Once the table is set, it’s time to set up my camera and tripod, prepare garnish or props, and take a few test photos.  Then, comes the plating of the dish.  A food blogger will carefully plate the food so that a reader can see the dish from all angles.  This instills confidence in the person making the recipe so that they know exactly how the finished product should look.  Taking pictures might seem easy enough, but every time you move that tripod, you need to adjust the lighting and camera settings.  Oh, and also, some social media platforms require portrait photos, while others prefer horizontal.  (This all has to be running through your head at all times.)

Okay, the pictures are done.  Now, let’s clean up.  Remember, in most cases, it’s still before 2pm on a weekend.  I have to either serve the food for a late lunch to McKenna and John.e, or package it up for dinner later that day, or give it to friends.  After all of that, I need to write up the recipe, write out this blurb you’re reading right now, edit the photos, create graphic on some photos, add tags to my post, work out any SEO issues, write my description, determine the best URL, etc.  Seems like a lot of work for a potato recipe, doesn’t it?  But, you know what, Dear Reader, I love it dearly, so it’s worth it!

I’ve gone on too long!  In the end, we were hosting our Thanksgiving dinner on Sunday, but I needed to photograph the recipes on Saturday.  I needed a potato dish that would hold up to being reheated for Sunday’s dinner.  Roasted Potatoes with Herbs and Crunchy Onions was the key, which is why I had to forego mashed potatoes.  Now that you have the full circle, I hope you’ll forgive me for not preparing everyone’s favourite side dish.

But, Dear Reader, I need you to trust me here – try this potato recipe and mashed potatoes just might become a secondary side dish option for you.  Really!  These potatoes are that good!  Happy Thanksgiving!

Roasted Potatoes with Herbs and Crunchy Onions
Serves 8
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Prep Time
5 min
Cook Time
35 min
Total Time
40 min
Prep Time
5 min
Cook Time
35 min
Total Time
40 min
136 calories
21 g
0 g
5 g
3 g
1 g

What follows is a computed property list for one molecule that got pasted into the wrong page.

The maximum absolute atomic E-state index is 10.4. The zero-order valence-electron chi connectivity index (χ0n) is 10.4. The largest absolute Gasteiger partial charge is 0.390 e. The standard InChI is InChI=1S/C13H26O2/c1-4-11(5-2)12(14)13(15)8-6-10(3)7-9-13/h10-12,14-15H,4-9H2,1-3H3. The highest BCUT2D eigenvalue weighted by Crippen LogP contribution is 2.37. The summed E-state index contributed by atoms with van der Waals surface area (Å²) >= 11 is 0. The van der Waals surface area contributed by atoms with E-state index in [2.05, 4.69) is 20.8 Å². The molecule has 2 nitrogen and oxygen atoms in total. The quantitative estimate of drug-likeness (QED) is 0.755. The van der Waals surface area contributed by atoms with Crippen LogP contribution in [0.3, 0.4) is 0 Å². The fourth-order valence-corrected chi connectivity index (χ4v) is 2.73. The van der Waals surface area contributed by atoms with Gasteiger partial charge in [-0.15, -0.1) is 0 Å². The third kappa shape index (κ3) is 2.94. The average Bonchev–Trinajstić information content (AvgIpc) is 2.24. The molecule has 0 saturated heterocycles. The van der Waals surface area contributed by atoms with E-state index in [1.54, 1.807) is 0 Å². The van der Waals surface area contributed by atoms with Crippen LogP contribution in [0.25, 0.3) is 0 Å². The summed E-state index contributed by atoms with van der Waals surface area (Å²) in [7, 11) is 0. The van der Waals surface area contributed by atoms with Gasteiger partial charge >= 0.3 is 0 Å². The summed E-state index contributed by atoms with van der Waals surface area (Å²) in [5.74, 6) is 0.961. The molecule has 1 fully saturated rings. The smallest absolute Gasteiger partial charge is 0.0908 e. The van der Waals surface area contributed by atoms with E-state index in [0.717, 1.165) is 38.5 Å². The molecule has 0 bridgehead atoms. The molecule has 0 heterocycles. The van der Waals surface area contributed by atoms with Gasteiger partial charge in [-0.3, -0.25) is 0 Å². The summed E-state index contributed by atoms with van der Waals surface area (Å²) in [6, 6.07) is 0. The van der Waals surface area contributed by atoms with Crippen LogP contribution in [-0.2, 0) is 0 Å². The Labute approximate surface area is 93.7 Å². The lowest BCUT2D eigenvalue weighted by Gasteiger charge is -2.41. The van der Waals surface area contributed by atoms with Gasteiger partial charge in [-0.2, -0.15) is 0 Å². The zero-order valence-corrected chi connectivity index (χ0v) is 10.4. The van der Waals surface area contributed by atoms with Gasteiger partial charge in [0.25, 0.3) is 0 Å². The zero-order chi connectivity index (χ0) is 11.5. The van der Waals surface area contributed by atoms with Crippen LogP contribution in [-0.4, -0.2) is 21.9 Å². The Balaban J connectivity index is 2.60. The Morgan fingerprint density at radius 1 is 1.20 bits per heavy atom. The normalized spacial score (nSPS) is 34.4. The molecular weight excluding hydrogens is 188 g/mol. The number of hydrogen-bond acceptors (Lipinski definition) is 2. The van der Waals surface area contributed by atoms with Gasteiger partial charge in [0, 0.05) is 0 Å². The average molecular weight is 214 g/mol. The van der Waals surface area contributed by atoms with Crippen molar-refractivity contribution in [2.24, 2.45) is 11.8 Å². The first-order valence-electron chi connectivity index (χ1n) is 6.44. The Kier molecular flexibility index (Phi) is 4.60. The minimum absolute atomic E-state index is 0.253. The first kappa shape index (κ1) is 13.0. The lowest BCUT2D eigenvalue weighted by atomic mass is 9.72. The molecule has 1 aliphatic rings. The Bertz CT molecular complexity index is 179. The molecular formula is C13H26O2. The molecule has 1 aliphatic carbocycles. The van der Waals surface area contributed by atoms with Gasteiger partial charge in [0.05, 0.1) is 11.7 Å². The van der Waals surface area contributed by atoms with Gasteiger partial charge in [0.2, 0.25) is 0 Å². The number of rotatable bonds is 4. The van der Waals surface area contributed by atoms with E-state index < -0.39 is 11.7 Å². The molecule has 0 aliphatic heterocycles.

122 g
153 g
1 g
0 g
5 g
Nutrition Facts
Serving Size
122g
Servings
8
Amount Per Serving
Calories 136
Calories from Fat 46
% Daily Value *
Total Fat 5g
8%
Saturated Fat 1g
4%
Trans Fat 0g
Polyunsaturated Fat 1g
Monounsaturated Fat 4g
Cholesterol 0mg
0%
Sodium 153mg
6%
Total Carbohydrates 21g
7%
Dietary Fiber 2g
6%
Sugars 1g
Protein 3g
Vitamin A
0%
Vitamin C
11%
Calcium
2%
Iron
6%
* Percent Daily Values are based on a 2,000 calorie diet. Your Daily Values may be higher or lower depending on your calorie needs.
Ingredients
  1. 2 pounds baby potatoes, halved*
  2. 3 tablespoons olive oil
  3. 2 tablespoons dehydrated onion flakes
  4. 1/2 teaspoon salt
  5. 1/4 teaspoon black pepper
  6. 1/4 teaspoon garlic powder
  7. 1/2 teaspoon onion powder
  8. 1 teaspoon fresh thyme leaves, finely chopped
  9. 1 teaspoon fresh summer savoury, finely chopped
  10. 1/2 teaspoon fresh rosemary, finely chopped
Instructions
  1. Preheat oven to 350 degrees.
  2. Add the potatoes, olive oil, salt, pepper, dehydrated onion flakes, onion powder, garlic powder, thyme, summer savoury, and rosemary to a large bowl and toss well to coat.
  3. Empty contents onto a large baking sheet.
  4. Position potatoes in a single layer with the cut side facing down.
  5. Bake for 35 minutes.
  6. Remove from oven and allow the potatoes to rest on the baking sheet for 5 minutes.
  7. Transfer potatoes to a serving bowl and top with fresh chopped thyme, summer savoury, and rosemary for garnish. (Optional)
Notes
  1. *If some of the potatoes are small in size, just leave them whole. Note that in some of the photos above, you will see a few smaller sized potatoes that have not been halved.
beta
calories
136
fat
5g
protein
3g
carbs
21g
more
Lord Byron's Kitchen http://www.lordbyronskitchen.com/

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This Post Has 2 Comments

  1. This sounds delicious. This will be the side when I cook a roast. I really enjoyed reading about your process for the layout and photos. Your photos are amazing!